First off, it helps if you like people and like meeting them. For a lot of writers, that’s a huge hurdle, and all I can say is that you need to weigh the pain and fear of being introverted and so on with the loss of sales you’ll have if you’re not “out there” in some way.
For aspiring authors, the most important thing you can do is learn to write and write well. All the people in the world that you know, a great web presence, lots of online friends, lots of blog followers -- none of this will make a crappy book good. Your actually putting the focus into becoming a good writer who’s spent time learning the craft of writing (and it’s both an art and a craft) is the most important thing you can do. It’s your book -- put the effort into your book that those of us already published put into ours. And, trust me, we put in a lot.
Otherwise, making friends with published authors is never a bad thing. Don’t be our friends just because we’re published. Be our friends because you like our books and you like us. If you like our books and you like us, there’s a darned good chance we’ll like you. And many of us like to help people we like.
For published authors, much is the same, but much is also different. Having a website means nothing -- it’s the price of playing poker these days. You MUST have a website if you have a book published -- it’s your electronic business card. And, unless you actually put some thought and action into your website, that’s all it is. I do recommend having a dynamic website, but not everyone can do that (costs and know-how).
Being active on social media is no longer optional, either. I love Twitter and like Facebook, so between those and the various lovely blogs that focus on my books or have me by for an interview or guest blog, that’s my main social media focus. I could spend more time on other social media platforms, but I don’t have the time, so I stick with the ones I ENJOY. That’s also important -- pick the one you like and the one you kinda like and focus on those. The ones you hate? Either find out how to love them or leave them alone. Disdain for the platform comes across clearly and to those who love the platform, it’s insulting.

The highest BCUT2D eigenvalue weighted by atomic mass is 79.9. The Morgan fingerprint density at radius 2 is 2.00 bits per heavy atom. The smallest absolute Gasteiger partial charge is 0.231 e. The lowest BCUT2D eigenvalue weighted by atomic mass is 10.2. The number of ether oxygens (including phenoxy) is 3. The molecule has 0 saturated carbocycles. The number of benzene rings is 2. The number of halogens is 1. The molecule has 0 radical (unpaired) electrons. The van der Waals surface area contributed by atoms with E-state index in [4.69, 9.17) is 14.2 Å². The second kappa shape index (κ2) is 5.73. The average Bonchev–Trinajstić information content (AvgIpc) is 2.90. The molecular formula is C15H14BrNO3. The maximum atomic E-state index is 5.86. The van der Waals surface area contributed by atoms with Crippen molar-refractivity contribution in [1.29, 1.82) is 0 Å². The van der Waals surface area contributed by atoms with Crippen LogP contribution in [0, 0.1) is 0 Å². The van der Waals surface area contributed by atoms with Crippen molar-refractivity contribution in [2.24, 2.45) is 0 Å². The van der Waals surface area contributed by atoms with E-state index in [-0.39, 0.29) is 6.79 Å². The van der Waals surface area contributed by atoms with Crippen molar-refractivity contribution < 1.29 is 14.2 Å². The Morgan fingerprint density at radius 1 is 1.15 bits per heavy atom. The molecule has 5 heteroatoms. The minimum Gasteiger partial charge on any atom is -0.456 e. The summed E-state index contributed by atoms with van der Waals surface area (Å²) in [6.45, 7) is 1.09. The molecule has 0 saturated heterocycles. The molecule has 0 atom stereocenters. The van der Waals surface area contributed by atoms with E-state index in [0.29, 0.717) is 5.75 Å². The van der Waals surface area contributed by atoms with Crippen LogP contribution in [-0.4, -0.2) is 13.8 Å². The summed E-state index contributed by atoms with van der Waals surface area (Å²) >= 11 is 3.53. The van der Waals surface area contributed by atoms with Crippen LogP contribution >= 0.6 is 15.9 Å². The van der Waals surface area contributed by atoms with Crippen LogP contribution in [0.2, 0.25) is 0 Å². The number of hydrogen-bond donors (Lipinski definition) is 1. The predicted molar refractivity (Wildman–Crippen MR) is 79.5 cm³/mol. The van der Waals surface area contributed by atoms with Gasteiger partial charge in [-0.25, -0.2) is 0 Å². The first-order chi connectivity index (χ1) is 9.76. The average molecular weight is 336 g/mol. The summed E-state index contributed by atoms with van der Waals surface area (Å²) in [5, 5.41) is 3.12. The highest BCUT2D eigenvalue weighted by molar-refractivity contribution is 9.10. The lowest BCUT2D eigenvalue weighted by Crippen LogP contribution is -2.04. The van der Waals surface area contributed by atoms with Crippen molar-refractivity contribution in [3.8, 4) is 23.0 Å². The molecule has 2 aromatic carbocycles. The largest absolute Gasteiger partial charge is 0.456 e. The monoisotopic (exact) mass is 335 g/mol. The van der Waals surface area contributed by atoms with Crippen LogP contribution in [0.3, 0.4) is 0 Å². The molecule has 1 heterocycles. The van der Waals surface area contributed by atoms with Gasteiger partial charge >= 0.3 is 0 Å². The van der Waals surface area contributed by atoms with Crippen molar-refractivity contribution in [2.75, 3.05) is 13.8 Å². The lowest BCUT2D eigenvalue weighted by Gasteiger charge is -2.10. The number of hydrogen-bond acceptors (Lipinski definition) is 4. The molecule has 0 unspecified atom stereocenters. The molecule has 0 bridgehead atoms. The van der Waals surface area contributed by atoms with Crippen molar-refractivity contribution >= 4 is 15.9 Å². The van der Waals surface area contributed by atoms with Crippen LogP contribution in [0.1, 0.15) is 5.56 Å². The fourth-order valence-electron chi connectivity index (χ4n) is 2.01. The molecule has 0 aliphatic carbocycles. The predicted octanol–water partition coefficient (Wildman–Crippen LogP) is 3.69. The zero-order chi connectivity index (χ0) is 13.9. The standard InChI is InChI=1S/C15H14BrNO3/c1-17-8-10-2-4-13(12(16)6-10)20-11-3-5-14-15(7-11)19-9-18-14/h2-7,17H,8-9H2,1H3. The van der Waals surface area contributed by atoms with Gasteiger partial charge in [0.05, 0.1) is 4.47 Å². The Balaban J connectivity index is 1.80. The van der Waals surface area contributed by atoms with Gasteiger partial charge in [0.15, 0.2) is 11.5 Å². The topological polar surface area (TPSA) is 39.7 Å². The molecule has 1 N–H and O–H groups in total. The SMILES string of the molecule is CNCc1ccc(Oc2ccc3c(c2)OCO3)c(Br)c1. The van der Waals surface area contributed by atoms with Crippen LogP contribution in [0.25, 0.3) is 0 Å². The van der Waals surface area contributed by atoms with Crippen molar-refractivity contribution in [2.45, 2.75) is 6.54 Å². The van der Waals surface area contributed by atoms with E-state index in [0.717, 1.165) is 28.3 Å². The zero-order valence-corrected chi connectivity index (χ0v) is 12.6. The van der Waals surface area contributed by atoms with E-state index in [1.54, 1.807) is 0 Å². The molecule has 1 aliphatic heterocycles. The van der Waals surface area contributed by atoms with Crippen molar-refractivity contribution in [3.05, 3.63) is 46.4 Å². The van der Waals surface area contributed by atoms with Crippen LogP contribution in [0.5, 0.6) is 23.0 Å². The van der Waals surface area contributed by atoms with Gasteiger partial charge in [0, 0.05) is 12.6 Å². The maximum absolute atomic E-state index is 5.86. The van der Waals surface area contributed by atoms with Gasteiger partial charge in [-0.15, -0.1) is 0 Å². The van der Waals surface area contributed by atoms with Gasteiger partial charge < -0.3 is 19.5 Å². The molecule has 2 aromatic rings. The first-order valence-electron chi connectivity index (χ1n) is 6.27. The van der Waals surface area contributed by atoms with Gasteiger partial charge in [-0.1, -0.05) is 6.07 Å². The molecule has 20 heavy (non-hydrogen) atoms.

Going to writers’ conferences and fan conventions and similar is hard for some, from a time, money, and personality standpoint, but I think it’s very important. You get to meet people in person and make connections with them, and I think that’s incredibly valuable.
I think writing well is the most important part too (and you've definitely got that down--the first chapter of TOUCHED BY AN ALIEN is outstanding!). What is something you wish you'd learned sooner as a writer?
Many things. LOL But one in particular. And that one is that there is no one “right way” to do it, to write, to get an agent, to get a publishing contract, to market yourself, and so on. Any time anyone tells you that there is only one right way, what they’re saying is that this is the way THEY do it, and they want you to do it their way, too.
I don’t say that. I say try everything. You outline and it’s not working? Try writing off the cuff, or writing scenes and then sewing them together. You only write in first person POV? Try writing in third person POV. And so on.
There is only one real rule: Money flows TO the author.
And only one really strong suggestion: Spelling, grammar, syntax, punctuation, and word usage matter, especially to agents and editors. They matter to readers, too.
Beyond that? It’s a craft and an art. Learn your craft and practice your art how YOU do it and it’ll work out for you.
You said that to me at the conference too, and I'm eternally grateful--and I've found the most success when I don't try to mold myself into any particular "standard." What are some other current projects you're working on? Will there be more books in this and your Alien Series?
I’m always working on something (which is how I like it!). Next in terms of release is Alien vs. Alien, coming from DAW Books/Penguin on December 4, 2012.
Right now, I’m working on Book 7 in my Alien series, Alien in the House, and as soon as I finish that, it’s Book 8, Alien Collective. Those two are releasing in April and December 2013, respectively.
I’m also working the next in my novelette series, The Martian Alliance Chronicles, Three Card Monte, which will be coming from Musa Publishing whenever I finally turn it in to them (yes, Musa’s waiting on me, not the other way around). I have some other short stories contracted going into anthologies that I can’t officially announce just yet, and have stories out right now at Musa writing as Jemma Chase, Anita Ensal, and A.E. Stanton.
I’m also working on the next book in the Alexander Outland series, Alexander Outland: Space Avenger. So, there’s plenty out there and plenty more coming!
Don't forget! Enter to win a FREE COPY of ALEXANDER OUTLAND: SPACE PIRATE by leaving a comment in answer to the following: If you had one day to be a space pirate, what would you do with it?
I look forward to your replies!